Sibel Hodge should be applauded for tackling this difficult and emotive subject. Trafficking is one of those things which everyone knows takes place but few people want to face. This novella relates the experiences of Elena, a young woman who has been snatched from her village and taken into a life of sexual servitude.
Hodge avoids sensationalism and sentimentality by writing in a restrained and controlled style. This serves to heighten the brutality and squalor of Elena’s new life. Slowly but surely we experience a terrible atmosphere of claustrophobia, hopelessness and despair. As a male reader, one of the most disturbing things is the collusion of the many men she comes into contact with, whether users of her sexual favours, taxi-drivers and even policemen.
I would have liked for the control and restraint in the writing to have been relieved at the height of the story as Elena’s heroism is in danger of getting a little lost in the objectivity of the prose. I also thought that the character of Jamie would have benefited from a more in-depth analysis of his character and motivation. However, I am aware that this may have removed the focus from the objective description of the dreadful life which Elena has been condemned to live.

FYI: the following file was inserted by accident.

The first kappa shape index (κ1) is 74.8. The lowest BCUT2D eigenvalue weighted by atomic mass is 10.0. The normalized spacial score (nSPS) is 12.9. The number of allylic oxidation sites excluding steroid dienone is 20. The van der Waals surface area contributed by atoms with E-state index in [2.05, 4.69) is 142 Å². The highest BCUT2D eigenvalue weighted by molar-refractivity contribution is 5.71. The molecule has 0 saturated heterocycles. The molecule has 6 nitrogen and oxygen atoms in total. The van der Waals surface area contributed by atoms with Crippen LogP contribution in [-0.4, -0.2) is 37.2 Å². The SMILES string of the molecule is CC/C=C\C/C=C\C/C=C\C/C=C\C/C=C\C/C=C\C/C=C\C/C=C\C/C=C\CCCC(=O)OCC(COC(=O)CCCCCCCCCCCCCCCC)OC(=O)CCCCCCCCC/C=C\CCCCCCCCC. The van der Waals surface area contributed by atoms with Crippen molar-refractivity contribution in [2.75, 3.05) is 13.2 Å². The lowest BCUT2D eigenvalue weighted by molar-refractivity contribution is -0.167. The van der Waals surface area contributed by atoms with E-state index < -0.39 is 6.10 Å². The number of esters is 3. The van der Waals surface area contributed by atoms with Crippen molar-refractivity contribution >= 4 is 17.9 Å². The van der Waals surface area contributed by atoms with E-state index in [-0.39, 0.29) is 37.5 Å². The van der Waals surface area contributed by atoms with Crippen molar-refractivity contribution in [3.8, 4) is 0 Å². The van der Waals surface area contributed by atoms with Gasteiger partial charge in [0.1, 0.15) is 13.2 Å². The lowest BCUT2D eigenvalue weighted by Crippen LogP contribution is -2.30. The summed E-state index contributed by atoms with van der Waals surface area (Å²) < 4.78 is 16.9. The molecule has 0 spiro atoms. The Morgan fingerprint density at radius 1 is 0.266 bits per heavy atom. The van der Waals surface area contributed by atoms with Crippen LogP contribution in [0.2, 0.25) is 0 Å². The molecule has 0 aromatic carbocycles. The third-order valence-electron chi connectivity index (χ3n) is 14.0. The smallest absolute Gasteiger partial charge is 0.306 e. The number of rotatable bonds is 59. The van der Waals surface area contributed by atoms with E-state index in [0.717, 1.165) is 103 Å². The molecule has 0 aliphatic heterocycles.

This is an honest, tough and unremittingly recital of the inhumanity which some men descend to. All is not hopeless, however, and this well-judged and nuanced book allows us to see that a glimpse of better things in the end.